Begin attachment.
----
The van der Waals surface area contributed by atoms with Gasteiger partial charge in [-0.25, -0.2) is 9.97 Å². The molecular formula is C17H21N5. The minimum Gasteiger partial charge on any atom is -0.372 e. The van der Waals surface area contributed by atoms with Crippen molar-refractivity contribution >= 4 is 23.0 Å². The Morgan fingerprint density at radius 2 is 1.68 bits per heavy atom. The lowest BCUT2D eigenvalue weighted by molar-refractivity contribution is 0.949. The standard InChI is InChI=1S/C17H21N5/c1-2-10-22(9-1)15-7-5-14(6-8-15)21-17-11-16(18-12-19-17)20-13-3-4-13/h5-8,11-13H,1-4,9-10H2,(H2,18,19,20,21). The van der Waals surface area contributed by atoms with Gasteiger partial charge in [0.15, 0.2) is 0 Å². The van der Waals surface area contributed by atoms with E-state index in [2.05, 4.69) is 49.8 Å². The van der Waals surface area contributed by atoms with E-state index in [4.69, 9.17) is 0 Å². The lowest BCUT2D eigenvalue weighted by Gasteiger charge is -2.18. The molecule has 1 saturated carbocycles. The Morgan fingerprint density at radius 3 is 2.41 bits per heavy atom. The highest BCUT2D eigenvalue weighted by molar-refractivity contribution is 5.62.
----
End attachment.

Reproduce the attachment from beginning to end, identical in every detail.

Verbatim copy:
The van der Waals surface area contributed by atoms with Gasteiger partial charge in [-0.25, -0.2) is 9.97 Å². The molecular formula is C17H21N5. The minimum Gasteiger partial charge on any atom is -0.372 e. The van der Waals surface area contributed by atoms with Crippen molar-refractivity contribution >= 4 is 23.0 Å². The Morgan fingerprint density at radius 2 is 1.68 bits per heavy atom. The lowest BCUT2D eigenvalue weighted by molar-refractivity contribution is 0.949. The standard InChI is InChI=1S/C17H21N5/c1-2-10-22(9-1)15-7-5-14(6-8-15)21-17-11-16(18-12-19-17)20-13-3-4-13/h5-8,11-13H,1-4,9-10H2,(H2,18,19,20,21). The van der Waals surface area contributed by atoms with Gasteiger partial charge in [0.15, 0.2) is 0 Å². The van der Waals surface area contributed by atoms with E-state index in [2.05, 4.69) is 49.8 Å². The van der Waals surface area contributed by atoms with E-state index in [4.69, 9.17) is 0 Å². The lowest BCUT2D eigenvalue weighted by Gasteiger charge is -2.18. The molecule has 1 saturated carbocycles. The Morgan fingerprint density at radius 3 is 2.41 bits per heavy atom. The highest BCUT2D eigenvalue weighted by molar-refractivity contribution is 5.62.